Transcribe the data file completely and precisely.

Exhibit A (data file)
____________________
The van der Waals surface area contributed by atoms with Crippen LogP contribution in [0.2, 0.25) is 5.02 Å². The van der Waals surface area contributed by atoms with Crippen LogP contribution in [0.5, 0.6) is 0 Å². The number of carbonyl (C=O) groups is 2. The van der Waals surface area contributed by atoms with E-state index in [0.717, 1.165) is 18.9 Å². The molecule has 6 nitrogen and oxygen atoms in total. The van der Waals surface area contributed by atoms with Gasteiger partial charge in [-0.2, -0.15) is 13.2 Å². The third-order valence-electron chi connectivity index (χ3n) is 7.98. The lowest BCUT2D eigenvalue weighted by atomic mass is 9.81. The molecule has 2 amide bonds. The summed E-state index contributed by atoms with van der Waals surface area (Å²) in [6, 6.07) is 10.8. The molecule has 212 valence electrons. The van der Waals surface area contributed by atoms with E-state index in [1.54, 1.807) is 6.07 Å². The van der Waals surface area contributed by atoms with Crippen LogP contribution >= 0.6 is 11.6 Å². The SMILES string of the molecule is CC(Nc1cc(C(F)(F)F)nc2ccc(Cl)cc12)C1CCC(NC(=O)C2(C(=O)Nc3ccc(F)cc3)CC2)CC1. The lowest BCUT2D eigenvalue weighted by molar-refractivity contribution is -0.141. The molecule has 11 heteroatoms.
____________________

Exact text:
The van der Waals surface area contributed by atoms with Crippen LogP contribution in [0.2, 0.25) is 5.02 Å². The van der Waals surface area contributed by atoms with Crippen LogP contribution in [0.5, 0.6) is 0 Å². The number of carbonyl (C=O) groups is 2. The van der Waals surface area contributed by atoms with E-state index in [0.717, 1.165) is 18.9 Å². The molecule has 6 nitrogen and oxygen atoms in total. The van der Waals surface area contributed by atoms with Gasteiger partial charge in [-0.2, -0.15) is 13.2 Å². The third-order valence-electron chi connectivity index (χ3n) is 7.98. The lowest BCUT2D eigenvalue weighted by atomic mass is 9.81. The molecule has 2 amide bonds. The summed E-state index contributed by atoms with van der Waals surface area (Å²) in [6, 6.07) is 10.8. The molecule has 212 valence electrons. The van der Waals surface area contributed by atoms with E-state index in [1.54, 1.807) is 6.07 Å². The van der Waals surface area contributed by atoms with Crippen LogP contribution >= 0.6 is 11.6 Å². The SMILES string of the molecule is CC(Nc1cc(C(F)(F)F)nc2ccc(Cl)cc12)C1CCC(NC(=O)C2(C(=O)Nc3ccc(F)cc3)CC2)CC1. The lowest BCUT2D eigenvalue weighted by molar-refractivity contribution is -0.141. The molecule has 11 heteroatoms.